In his introduction to Tideland, a new book from Schilt Publishing, David Campany calls David Batchelder’s pictures “termite art,” after film critic Manny Farber’s affectionate term for art made with “a bug-like immersion in a small area without point or aim.” The metaphor works well for Batchelder’s project—like termites, he has produced something vast, beige and concerned with the ground, not unlike a termite mound. But rather than working with dirt, Batchelder has focused on sand. The book includes more than 200 pictures made on beaches around the Isle of Palms, off the coast of Charleston, South Carolina—only a fraction of the 2,000 proof prints and 1,200 finished prints Batchelder made over the course of the five year project.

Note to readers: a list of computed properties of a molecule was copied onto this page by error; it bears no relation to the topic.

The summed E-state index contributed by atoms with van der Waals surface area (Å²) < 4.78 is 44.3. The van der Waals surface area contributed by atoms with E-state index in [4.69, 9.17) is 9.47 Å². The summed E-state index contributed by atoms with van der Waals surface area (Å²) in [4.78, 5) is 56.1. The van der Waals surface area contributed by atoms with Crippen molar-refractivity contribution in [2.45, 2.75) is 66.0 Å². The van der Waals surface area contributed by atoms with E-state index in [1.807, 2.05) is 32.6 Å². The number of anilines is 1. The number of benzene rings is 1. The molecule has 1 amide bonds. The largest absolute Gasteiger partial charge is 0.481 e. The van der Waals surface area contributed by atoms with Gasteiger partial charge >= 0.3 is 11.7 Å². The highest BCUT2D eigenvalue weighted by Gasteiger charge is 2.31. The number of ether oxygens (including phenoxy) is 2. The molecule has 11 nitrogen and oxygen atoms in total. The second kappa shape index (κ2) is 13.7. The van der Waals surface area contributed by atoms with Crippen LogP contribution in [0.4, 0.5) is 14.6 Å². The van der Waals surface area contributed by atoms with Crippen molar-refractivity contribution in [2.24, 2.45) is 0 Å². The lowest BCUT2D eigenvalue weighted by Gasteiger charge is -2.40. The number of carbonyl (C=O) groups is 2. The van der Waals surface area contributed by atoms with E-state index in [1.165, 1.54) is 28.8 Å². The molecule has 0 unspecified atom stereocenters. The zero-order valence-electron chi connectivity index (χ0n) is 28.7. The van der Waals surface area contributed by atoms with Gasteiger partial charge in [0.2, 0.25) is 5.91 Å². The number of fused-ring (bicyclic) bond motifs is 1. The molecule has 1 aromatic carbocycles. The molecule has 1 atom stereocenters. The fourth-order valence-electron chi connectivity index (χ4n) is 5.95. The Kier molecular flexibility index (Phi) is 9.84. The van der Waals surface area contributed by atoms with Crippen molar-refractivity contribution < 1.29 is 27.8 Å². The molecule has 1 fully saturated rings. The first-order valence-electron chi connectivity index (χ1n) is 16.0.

In the abstract arrangements of dark and light sand pushed into infinite shapes by moving water, Batchelder provides a kind of blank canvas onto which the viewer can project just about anything. The occasional rock or sand dollar provides a sense of scale, and sunlight sometimes suggests the time of day, but mostly these images are a vast ocean of pure form. “And so Batchelder continues to pick over his beach, Beckett-like, never quite knowing what will be encountered,” writes Campany. Like Waiting for Godot, nothing much happens, but what that means is up to you. “Images will not carry meanings the way trucks carry coal,” writes Campany. “They are too wayward for that.”